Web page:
Welcome to CASC

April 30th, 2015

Ceramics Pilot Program website header
 
We’ll be using this website to post announcements and other information of general interest to the CASC community.  For questions about the program, to make suggestions, or to get involved in running CASC please contact Hideo Mabuchi. To join the our mailing list see CASC LINKS to the right.

*** RSVP ***

September 6th, 2017

The 8 October symposium is open to all members of the Stanford campus community but attendance will be capped at 50 people. Please email hmabuchi@stanford.edu to hold your place if you want to join us! Updated program info here; we’ll get started at 9am sharp and should finish around 6pm. Lunch will be provided for registered attendees.

UPDATED: CASC Symposium 2017

July 7th, 2017

On October 8, 2017 CASC will host a day-long Symposium on “The Red and the Black: Art & Science of Iron-Bearing Ceramic Surfaces.” Speakers will include ceramists Ted Neal, Dan Murphy and Dave Peters; Mesoamerican historian Elodie Dupey Garcia; and material scientists Eleni Aloupi-Siotis, Yoshihiro Kusano and Minoru Fukuhara. The Symposium will conclude with a panel discussion led by geologist Gail Mahood and artists Elizabeth Turk and Gail Nichols. Click here for an updated page with speaker and panelist bios.

Save the Date: CASC Symposium 2017!

September 12th, 2016

SAVE THE DATE — On October 8, 2017 (that’s NEXT year) CASC will host a Symposium on “The Red and The Black:  Art & Science of Iron-Bearing Ceramic Surfaces.”  Click here for a PDF poster, and here for detailed bios of the invited speakers and panelists.

Film screening on Thu 5/21/15

May 14th, 2015

Please join us at 7pm on Thursday 21 May 2015 in ART2 (Cummings Art Building) for a screening of the following lineup of ceramics-themed films!

Paying Honest Attention, a film by Goldmark Art (22 minutes). From the dvd case: “Anne Mette Hjortshoj lives and works on the small Danish island of Bornholm situated in the Baltic Sea. Our documentary gives a gentle and revealing insight into one of Denmark’s leading potters. It follows Hjortshoj’s daily life; collecting clay from the local beach for her glazes, throwing and making pots in her studio, and talking about the firing of her two chamber wood-fired salt kiln and its role in producing the decorative aspects of her work. We learn of her influences and the inspiration she takes from the nature of the island.”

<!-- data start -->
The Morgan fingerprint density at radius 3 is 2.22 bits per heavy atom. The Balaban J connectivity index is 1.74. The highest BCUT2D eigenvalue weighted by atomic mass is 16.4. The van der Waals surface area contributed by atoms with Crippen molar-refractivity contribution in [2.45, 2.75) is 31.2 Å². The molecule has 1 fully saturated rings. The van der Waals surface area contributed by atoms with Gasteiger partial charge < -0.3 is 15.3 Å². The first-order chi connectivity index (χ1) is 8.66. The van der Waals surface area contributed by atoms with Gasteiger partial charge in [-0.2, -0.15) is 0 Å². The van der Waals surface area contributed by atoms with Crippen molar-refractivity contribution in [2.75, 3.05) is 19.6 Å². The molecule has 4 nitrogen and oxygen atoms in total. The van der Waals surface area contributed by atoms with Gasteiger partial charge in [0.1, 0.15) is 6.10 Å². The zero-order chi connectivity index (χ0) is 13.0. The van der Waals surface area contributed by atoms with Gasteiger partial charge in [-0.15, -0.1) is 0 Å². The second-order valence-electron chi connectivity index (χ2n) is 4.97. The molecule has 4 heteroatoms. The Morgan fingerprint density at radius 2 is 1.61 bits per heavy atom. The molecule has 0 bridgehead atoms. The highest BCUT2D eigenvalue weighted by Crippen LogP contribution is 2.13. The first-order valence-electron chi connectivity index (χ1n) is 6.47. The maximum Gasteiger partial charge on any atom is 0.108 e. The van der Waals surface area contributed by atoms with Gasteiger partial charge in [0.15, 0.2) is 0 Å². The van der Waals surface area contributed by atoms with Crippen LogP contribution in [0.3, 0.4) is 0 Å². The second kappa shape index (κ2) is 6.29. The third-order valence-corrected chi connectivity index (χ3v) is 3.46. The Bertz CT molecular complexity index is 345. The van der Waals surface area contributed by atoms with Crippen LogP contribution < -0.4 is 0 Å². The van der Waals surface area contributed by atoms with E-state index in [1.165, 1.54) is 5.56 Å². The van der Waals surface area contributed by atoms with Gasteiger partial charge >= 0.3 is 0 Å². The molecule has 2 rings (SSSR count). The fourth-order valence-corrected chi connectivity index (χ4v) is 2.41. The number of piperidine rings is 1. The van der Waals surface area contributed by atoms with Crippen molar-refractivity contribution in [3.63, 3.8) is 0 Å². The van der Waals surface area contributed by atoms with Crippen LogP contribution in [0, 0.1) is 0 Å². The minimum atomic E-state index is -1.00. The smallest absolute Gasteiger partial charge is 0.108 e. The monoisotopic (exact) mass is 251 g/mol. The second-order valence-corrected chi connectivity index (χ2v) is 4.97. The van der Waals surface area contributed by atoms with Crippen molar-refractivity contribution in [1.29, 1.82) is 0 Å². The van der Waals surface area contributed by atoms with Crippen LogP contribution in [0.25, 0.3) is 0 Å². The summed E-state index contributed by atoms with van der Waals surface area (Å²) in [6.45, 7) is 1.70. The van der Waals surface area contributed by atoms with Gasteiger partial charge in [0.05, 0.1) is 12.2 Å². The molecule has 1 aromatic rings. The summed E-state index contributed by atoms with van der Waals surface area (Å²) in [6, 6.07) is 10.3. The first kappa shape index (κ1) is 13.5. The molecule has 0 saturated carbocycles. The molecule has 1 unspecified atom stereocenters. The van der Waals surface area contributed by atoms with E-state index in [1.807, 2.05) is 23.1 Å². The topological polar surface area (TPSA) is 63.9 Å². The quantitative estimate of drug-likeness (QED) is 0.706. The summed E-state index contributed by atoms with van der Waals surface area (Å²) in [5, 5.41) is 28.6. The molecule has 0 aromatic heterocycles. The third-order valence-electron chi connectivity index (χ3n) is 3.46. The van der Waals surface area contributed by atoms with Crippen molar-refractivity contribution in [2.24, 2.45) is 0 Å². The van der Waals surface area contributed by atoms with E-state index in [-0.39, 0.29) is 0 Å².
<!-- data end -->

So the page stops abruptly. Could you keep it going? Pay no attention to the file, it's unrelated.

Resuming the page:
Massive Terra-Cotta Horse Construction of South India, a film by Ron du Bois (19 minutes). From the filmmaker’s website: “Massive terra-cotta horses have been constructed as shrines in South India for thousands of years. Standing nine to 25 feet high, they may be the largest single hollow clay images to be built anywhere on earth. Built by the heirs of an ancient tradition, the horses inseparably link clay and religion. Yet, because they are built in remote village shrines, they are virtually unknown. The entire process of construction and firing in situ was filmed over a period of 15 consecutive days.”

A short film on creating ceramics, by a Stanford MFA student, shot in the Stanford Ceramics Club studio (2 minutes).

The Successor of Kakiemon, directed by Suzanne Raes and produced by Submarine (49 minutes). From the dvd case: “How does one take over a company that is four centuries old and has been run by one’s father, his father’s father and so on. Here is the unique story of such a time capsule where we witness how a modern-day Japanese family that has transformed everyday pottery into the world famous mythical Kakiemon porcelain and preserves its traditions, now passes on the leadership to their only son. Is he up to the task that lies ahead? What’s at stake if this successor does not succeed? Kakiemon, one of the most refined types of porcelain, was developed in the 17th century by ceramist Sakaida Kakiemon. Today, the production, entirely handmade and hand painted is still owned by his direct descendants. Keeping this tradition alive is more than just reproducing craft. It is somewhat a statement against modernity and mass production. After periods of isolation and expansion, wars, nuclear bombs and now a devastating earthquake, this Japanese family is clinging to tradition – no matter how fragile it is.”